Most types of agave are actually a starch that is converted into a refined fructose. Depending on the source of the syrup and the amount of heat used to process it, agave can be anywhere from 55% - 90% fructose. This “conversion” sometimes includes high levels of heat and chemical alteration, such that the fructose found in agave nectar is more concentrated than that found in high fructose corn syrup. Refined fructose can eventually turn into triglycerides in the blood or be stored as fat. Fructose is not converted to glucose and therefore does not alter blood glucose levels. This is why claims are made about agave being safe for diabetics. However, it has other detrimental affects to our bodies that go beyond blood sugar levels, such as mineral depletion, cardio-vascular disease, pregnancy complications, and others.
The fructose in most types of agave has no enzymes, vitamins or minerals for digestion, and therefore will attempt to obtain these from other nutrients in your body, leading to nutrient depletion. Agave is not a whole food. It is fractionated and processed and has lost many of the nutrients found in the original plant. Agave nectar and tequila come from the same plant. Natural enzymes in agave are removed to prevent agave from fermenting into tequila.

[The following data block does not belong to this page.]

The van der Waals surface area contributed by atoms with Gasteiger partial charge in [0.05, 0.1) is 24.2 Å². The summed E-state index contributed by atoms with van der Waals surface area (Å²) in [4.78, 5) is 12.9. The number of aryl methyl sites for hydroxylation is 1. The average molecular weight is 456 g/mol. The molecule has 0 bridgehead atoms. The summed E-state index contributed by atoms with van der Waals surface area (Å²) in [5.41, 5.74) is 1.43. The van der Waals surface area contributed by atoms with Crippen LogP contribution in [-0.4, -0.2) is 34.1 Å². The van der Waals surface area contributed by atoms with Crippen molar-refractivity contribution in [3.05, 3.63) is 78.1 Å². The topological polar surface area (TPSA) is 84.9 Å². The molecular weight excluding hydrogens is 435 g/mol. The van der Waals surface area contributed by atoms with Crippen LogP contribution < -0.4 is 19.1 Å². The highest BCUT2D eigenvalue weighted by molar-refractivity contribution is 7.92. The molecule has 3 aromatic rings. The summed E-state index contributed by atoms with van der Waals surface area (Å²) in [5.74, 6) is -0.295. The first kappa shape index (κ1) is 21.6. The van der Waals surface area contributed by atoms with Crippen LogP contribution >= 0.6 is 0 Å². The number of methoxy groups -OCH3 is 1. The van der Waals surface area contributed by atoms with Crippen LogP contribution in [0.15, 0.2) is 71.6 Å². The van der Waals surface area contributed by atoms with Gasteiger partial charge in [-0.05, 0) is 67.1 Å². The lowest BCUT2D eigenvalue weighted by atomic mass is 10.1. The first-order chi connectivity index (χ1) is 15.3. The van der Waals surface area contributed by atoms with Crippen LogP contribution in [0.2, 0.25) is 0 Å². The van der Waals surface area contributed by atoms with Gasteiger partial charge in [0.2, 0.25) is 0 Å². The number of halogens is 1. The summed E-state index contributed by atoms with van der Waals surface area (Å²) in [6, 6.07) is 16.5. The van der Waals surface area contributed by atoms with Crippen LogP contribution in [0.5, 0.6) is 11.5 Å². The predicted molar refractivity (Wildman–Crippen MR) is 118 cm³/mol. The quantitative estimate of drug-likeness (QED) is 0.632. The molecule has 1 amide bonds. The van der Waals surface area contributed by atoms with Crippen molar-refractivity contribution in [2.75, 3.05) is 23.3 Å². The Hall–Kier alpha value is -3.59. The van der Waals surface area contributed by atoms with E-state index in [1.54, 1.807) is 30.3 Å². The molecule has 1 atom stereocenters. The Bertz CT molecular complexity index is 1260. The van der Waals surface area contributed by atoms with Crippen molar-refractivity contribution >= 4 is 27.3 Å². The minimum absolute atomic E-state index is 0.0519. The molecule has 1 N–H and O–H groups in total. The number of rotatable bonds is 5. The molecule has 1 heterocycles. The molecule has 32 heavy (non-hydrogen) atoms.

Finally, there are no strict controls around production of agave, so labels should not be completely trusted. Most agave originally came from the blue agave plant, but a shortage in this plant could be causing use of other agave plants that are lower quality and more toxic.
The core of the agave plant is harvested after 7-10 years and the sap is removed and heated to create agave. Usually you’ll find agave labeled as raw, light or amber. Amber agave is actually just fructose that has been heated at a higher temperature, and therefore burned and darkened. Agave labeled raw has not been heated above 120 degrees, which does help it retain some nutritional elements. Light agave is heated to a level somewhere in between those of amber and raw.
The producers of Madhava brand agave nectar claim they make it in a way that does not destroy nutrients and little to no heat is used. This brand, bought in the raw form, may be a better option than others. It's a Colorado company, so I'd love to be able to support them. They make great honey.
The choice is up to you. Some types of raw organic agave may have similar qualities to raw organic honey. If I use agave I will stick with the raw, organic type. However, I am going to mainly stick to sweeteners like raw organic honey, stevia, organic maple syrup or dates for my baking.
I’ll talk about raw organic honey another day – it’s an amazing food!